To use the EMBED pdfMark directive to embed files other than fonts and char maps, follow these version-specific guidelines on invoking Acrobat Distiller:

Acrobat Distiller 8.1 and later: Include the Distiller command line option (Windows and UNIX ) or user preference (Mac) that enables unlimited file access. You should be aware that such unlimited access can pose security problems. The following Windows command line invokes Acrobat Distiller with the option that specifies unlimited file access.

acrodist -F MyFileContainingPDFMarkEMBED.ps

Acrobat Distiller 8.0 and earlier: Omit the file-embedding Distiller command line option (Windows and UNIX ) or user preference (Mac) that restricts unlimited file access. The following Windows command line invokes Acrobat Distiller. The omission of the -F command line option specifies unlimited file access.

acrodist MyFileContainingPDFMarkEMBED.ps

To summarize, in 8.0 and earlier the command line switch “restricts” unlimited file access. In 8.1 and later the command line switch “enables” unlimited file access.

For information on the file-embedding Distiller command line option (Windows and UNIX ) and user preference (Mac), see the Distiller API Reference.

Graphics encapsulation (BP, EP, SP)

Distiller allows a PostScript language program to specify that a given set of graphical operations should be encapsulated and treated as a single object. The pdfmark features BP (Begin Picture) and EP (End Picture) enclose a set of graphic operations. The SP (Show Picture) pdfmark indicates where to insert an object (which may be inserted in more than one place).

The syntax for the graphics encapsulation commands is as follows:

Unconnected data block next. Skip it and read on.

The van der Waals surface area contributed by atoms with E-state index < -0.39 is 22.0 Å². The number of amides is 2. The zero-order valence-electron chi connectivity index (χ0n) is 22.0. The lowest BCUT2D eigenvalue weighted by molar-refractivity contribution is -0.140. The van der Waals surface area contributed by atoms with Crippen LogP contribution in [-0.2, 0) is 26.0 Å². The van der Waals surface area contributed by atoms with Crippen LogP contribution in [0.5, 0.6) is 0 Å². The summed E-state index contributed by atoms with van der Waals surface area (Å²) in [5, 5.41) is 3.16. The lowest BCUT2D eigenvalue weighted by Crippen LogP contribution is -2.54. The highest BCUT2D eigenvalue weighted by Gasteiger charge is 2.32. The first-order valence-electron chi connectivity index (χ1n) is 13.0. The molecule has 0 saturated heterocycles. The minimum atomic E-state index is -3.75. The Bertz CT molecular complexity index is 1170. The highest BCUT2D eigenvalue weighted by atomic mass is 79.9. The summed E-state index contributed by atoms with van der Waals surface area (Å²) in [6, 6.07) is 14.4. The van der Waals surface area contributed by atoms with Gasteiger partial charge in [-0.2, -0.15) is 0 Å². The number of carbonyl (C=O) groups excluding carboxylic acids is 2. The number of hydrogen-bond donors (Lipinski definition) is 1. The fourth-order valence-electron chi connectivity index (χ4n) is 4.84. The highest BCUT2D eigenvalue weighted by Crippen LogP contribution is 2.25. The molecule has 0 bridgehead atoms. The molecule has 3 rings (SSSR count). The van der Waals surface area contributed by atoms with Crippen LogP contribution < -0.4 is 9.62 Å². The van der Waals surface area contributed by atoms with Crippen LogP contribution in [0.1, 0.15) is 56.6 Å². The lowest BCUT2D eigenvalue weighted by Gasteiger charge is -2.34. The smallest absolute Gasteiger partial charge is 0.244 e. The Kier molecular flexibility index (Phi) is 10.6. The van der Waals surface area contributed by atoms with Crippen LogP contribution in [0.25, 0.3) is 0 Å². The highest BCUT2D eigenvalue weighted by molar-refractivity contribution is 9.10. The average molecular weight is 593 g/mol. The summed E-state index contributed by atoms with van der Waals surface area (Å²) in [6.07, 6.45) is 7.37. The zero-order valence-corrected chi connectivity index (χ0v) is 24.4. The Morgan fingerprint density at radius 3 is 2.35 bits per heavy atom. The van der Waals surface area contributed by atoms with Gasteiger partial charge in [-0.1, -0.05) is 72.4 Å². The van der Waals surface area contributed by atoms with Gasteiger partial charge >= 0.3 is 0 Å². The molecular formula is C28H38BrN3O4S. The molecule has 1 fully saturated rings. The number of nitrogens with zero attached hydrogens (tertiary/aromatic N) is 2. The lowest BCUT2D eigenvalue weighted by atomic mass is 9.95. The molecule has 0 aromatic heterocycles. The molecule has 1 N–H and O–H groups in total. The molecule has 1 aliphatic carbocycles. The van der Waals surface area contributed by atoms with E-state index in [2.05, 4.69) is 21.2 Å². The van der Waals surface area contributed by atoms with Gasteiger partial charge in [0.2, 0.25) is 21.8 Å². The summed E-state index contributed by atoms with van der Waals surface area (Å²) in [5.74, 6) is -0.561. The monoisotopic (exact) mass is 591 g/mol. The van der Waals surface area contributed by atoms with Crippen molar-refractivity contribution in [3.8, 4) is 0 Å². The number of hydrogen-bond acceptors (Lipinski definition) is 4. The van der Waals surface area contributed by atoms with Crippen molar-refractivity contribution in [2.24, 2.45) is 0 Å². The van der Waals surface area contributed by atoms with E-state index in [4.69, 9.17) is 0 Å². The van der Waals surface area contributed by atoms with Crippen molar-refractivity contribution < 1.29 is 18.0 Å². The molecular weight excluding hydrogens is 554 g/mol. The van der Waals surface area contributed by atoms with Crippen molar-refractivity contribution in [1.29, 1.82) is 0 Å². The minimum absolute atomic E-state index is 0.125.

[ /_objdef {objname} /BBox [xll yll xur yur] /BP pdfmark
   ... page marking instructions ...
   [ /EP pdfmark
   [   {objname} /SP pdfmark

The _objdef {objname} key–value pair in the BP pdfmark names the picture objname. Any subsequent pdfmark can refer to this object.

Note

Graphics names are in the namespace governed by NamespacePush and NamespacePop , defined in Namespaces.

The BBox key is an array of four numbers [xll, yll, xur, yur] specifying the lower-left x, lower-left y, upper-right x, and upper-right y coordinates—in user space—of the rectangle defining the graphic’s bounding box.

When Distiller sees a BP pdfmark , it forks the distillation from the current context and distills subsequent graphics into a PDF Form object. When it encounters an EP pdfmark, Distiller finishes the Form object, and distillation continues in the original context. BP and EP pdfmark operators can be nested.

The SP pdfmark tells Distiller to insert a use of a named picture in the current context—in the same manner as if it were a cached PostScript form painted with the execform PostScript language operator. It includes the picture in the current context (page, form, and so forth) using the current transformation matrix (CTM) to position the graphic.

In addition to using SP to insert pictures, other pdfmark features that allow specifying named objects can add pictures built using BP and EP to a page.

The following examples demonstrate graphic encapsulation.

  1. Creating a picture

This PostScript language sample draws a gray rectangle, then builds a picture enclosed by the BP and EP pdfmarks. The picture is simply an X. It shows the picture in three places on the page using the SP pdfmark, then draws another gray rectangle.

% draw a gray rectangle
0.5 setgray
0 0 100 100 rectfill

% create a picture
[ /BBox [0 0 100 100] /_objdef {MyPicture} /BP pdfmark

0 setgray
0 0 moveto 100 100 lineto stroke
100 0 moveto 0 100 lineto stroke
[ /EP pdfmark

% make the picture appear on the page

[   {MyPicture} /SP pdfmark
% make the picture appear in another place on the page
gsave
200 200 translate
[   {MyPicture} /SP pdfmark
grestore


% make the picture appear in another place on the page at a different size

gsave
100 400 translate